1 minWhen we launched ithlete in 2009, early users struggled to believe that a metric as insightful as heart rate variability (HRV) could be measured in less than 60 seconds.

Previously, HRV measurements had taken between 5 and 30 minutes and required in depth knowledge of the subject to do the necessary analysis. So how did ithlete manage to break the mold with a daily measure that was both convenient enough to fit into your morning routine and scientifically valid?

In fact, it wasn’t just one thing, it was a combination of:

  1. Choosing an HRV parameter that was stable when used for ultra short durations
  2. Devising a measurement method, or protocol, that would maximize consistency

The HRV parameter we chose was RMSSD, because research (1) had shown promising results from durations as short as 30 seconds, whereas other HRV parameters, especially frequency domain ones needed up to 5 minutes (or 256 normal heartbeat intervals for the mathematically minded!). The ithlete 1 minute measure has since been validated against longer durations by a number of researchers (2).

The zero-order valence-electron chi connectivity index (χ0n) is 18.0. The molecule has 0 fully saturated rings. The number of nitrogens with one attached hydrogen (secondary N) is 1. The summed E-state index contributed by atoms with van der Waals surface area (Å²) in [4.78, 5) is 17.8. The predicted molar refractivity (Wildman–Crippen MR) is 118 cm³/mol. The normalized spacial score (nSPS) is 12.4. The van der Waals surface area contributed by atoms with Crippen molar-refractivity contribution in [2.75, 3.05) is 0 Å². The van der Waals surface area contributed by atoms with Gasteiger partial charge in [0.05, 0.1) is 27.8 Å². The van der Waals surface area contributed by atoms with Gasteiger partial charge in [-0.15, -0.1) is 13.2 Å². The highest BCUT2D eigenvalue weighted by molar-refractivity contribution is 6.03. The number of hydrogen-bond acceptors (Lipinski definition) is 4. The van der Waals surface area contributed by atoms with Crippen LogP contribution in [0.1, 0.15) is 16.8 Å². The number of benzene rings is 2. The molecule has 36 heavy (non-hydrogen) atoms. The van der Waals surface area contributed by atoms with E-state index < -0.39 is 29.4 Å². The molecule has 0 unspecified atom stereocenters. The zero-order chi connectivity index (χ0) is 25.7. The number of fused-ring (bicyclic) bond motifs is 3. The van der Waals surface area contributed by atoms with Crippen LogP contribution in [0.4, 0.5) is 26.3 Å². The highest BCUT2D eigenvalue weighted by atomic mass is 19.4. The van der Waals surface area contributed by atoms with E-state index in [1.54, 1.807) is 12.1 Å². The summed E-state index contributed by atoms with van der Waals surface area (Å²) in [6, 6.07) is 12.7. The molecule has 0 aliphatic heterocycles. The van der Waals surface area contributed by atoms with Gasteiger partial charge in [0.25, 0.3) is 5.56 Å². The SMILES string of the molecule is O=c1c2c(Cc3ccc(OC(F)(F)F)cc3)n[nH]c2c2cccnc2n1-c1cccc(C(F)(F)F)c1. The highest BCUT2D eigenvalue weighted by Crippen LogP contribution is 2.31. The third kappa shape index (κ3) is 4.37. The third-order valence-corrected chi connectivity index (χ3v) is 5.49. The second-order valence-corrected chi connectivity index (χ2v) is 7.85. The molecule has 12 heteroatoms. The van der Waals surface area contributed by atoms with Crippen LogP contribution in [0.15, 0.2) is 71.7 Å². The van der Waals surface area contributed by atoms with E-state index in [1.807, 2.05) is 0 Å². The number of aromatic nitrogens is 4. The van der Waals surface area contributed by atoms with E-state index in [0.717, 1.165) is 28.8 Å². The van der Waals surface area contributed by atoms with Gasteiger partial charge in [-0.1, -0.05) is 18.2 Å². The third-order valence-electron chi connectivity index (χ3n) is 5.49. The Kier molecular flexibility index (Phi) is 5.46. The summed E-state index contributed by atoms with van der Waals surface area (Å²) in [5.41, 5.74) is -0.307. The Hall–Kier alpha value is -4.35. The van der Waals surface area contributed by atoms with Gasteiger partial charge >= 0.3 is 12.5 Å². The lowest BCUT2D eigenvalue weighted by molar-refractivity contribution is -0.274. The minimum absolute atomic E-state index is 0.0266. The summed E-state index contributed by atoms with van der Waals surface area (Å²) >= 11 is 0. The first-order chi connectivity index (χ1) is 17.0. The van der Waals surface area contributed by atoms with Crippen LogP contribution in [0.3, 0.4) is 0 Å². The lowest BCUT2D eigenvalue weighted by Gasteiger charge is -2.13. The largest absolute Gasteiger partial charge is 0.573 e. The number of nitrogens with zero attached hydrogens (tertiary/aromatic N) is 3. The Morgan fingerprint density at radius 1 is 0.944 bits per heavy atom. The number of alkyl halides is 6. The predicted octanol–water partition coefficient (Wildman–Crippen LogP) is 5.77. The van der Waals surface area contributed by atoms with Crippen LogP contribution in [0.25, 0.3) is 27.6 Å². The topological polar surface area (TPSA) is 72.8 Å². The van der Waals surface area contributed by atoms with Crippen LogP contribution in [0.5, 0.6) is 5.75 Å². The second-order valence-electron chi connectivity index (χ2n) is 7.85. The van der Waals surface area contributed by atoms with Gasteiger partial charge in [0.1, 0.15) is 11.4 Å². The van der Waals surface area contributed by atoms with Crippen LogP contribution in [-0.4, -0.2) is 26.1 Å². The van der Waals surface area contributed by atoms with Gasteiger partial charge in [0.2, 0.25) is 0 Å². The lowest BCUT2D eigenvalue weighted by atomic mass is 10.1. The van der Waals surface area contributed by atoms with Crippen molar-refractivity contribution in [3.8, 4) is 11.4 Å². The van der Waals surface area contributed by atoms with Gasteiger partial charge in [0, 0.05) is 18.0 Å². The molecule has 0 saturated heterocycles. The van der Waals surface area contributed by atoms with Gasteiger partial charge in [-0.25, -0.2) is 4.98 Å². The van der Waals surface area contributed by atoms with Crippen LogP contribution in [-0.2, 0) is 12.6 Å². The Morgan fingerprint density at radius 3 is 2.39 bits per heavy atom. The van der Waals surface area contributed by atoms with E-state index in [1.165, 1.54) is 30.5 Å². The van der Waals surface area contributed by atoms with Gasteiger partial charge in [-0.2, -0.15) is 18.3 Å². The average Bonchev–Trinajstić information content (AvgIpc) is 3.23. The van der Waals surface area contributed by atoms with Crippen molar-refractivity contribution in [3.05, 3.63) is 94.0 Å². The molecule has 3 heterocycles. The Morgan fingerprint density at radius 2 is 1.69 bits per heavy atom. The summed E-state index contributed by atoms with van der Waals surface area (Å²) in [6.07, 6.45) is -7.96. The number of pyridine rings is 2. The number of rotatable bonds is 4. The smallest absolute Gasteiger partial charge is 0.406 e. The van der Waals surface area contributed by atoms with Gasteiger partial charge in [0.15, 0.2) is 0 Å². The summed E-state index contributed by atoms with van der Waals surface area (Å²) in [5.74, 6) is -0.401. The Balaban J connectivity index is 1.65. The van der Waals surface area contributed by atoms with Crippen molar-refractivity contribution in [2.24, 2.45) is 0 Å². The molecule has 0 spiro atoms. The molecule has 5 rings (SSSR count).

The measurement method has two components:

  1. An initial stability check.

This means that ithlete waits until the heart beat pattern is stable before allowing the measurements to begin (that’s when the Start button turns green!)

  1. Paced breathing.

The use of paced breathing for HRV is often misunderstood, with some people saying that it stresses the user having to follow an animation and others that it distorts the HRV value by making it larger. The truth is that paced breathing measurements give more consistent values of HRV (3). Yes, they tend to be higher than unpaced or free breathing measures, but that really doesn’t matter because each day’s HRV is compared to your own baseline, and that baseline is a little higher with paced breathing.

The paced breathing rate has been chosen to be close to the natural breathing rate of club level runners (3). We did a full summary of this research here. The app animation has been carefully designed to be relaxing (some people even use it for relaxation!). Paced breathing also reduces an effect called ‘parasympathetic saturation’ that tends to distort the HRV of very fit athletes (4).

References:
  1. Accuracy of Ultra-Short Heart Rate Variability Measures

Tran Thong, Kehai Li, James McNames, Mateo Aboy and Brahm Goldstein

  1. Ultra-Short-Term Heart Rate Variability Indexes at Rest and Post-Exercise in Athletes: Evaluating the Agreement with Accepted Recommendations

Michael R. Esco and Andrew A. Flatt

  1. The impact of breathing on HRV measurements: Implications for the longitudinal follow-up of athletes

Damien Saboul, Vincent Pialoux and Christophe Hautier

  1. Association Between RR Interval and High-Frequency Heart Rate Variability Acquired During Short-Term, Resting Recordings with Free and Paced Breathing

Gavin Sandercock, Valerie Gladwell, Samantha Dawson, David Nunan, David Brodie and Ralph Beneke

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